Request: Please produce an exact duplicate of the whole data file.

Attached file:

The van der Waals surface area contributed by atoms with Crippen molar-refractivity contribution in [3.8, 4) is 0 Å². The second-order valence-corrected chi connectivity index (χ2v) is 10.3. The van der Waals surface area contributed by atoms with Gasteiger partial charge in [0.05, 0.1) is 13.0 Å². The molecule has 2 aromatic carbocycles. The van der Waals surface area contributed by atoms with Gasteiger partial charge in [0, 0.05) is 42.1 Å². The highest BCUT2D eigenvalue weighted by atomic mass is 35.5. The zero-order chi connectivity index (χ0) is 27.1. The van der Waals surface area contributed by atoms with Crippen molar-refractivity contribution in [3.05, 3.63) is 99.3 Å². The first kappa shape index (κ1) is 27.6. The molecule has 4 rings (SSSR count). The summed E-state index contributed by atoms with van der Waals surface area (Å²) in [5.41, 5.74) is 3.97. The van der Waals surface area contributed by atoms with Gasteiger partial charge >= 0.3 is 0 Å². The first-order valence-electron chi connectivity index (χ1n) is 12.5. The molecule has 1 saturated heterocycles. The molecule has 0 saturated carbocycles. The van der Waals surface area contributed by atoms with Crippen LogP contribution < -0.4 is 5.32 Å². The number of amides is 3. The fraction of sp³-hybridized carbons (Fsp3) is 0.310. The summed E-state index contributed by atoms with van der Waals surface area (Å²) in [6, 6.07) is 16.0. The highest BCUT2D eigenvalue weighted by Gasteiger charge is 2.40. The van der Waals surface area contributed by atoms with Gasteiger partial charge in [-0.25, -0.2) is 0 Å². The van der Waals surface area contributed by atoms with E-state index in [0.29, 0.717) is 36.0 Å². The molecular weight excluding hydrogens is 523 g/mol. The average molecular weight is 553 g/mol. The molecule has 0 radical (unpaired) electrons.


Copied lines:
The van der Waals surface area contributed by atoms with Crippen molar-refractivity contribution in [3.8, 4) is 0 Å². The second-order valence-corrected chi connectivity index (χ2v) is 10.3. The van der Waals surface area contributed by atoms with Gasteiger partial charge in [0.05, 0.1) is 13.0 Å². The molecule has 2 aromatic carbocycles. The van der Waals surface area contributed by atoms with Gasteiger partial charge in [0, 0.05) is 42.1 Å². The highest BCUT2D eigenvalue weighted by atomic mass is 35.5. The zero-order chi connectivity index (χ0) is 27.1. The van der Waals surface area contributed by atoms with Crippen molar-refractivity contribution in [3.05, 3.63) is 99.3 Å². The first kappa shape index (κ1) is 27.6. The molecule has 4 rings (SSSR count). The summed E-state index contributed by atoms with van der Waals surface area (Å²) in [5.41, 5.74) is 3.97. The van der Waals surface area contributed by atoms with Gasteiger partial charge >= 0.3 is 0 Å². The first-order valence-electron chi connectivity index (χ1n) is 12.5. The molecule has 1 saturated heterocycles. The molecule has 0 saturated carbocycles. The van der Waals surface area contributed by atoms with Crippen LogP contribution < -0.4 is 5.32 Å². The number of amides is 3. The fraction of sp³-hybridized carbons (Fsp3) is 0.310. The summed E-state index contributed by atoms with van der Waals surface area (Å²) in [6, 6.07) is 16.0. The highest BCUT2D eigenvalue weighted by Gasteiger charge is 2.40. The van der Waals surface area contributed by atoms with Gasteiger partial charge in [-0.25, -0.2) is 0 Å². The van der Waals surface area contributed by atoms with E-state index in [0.29, 0.717) is 36.0 Å². The molecular weight excluding hydrogens is 523 g/mol. The average molecular weight is 553 g/mol. The molecule has 0 radical (unpaired) electrons.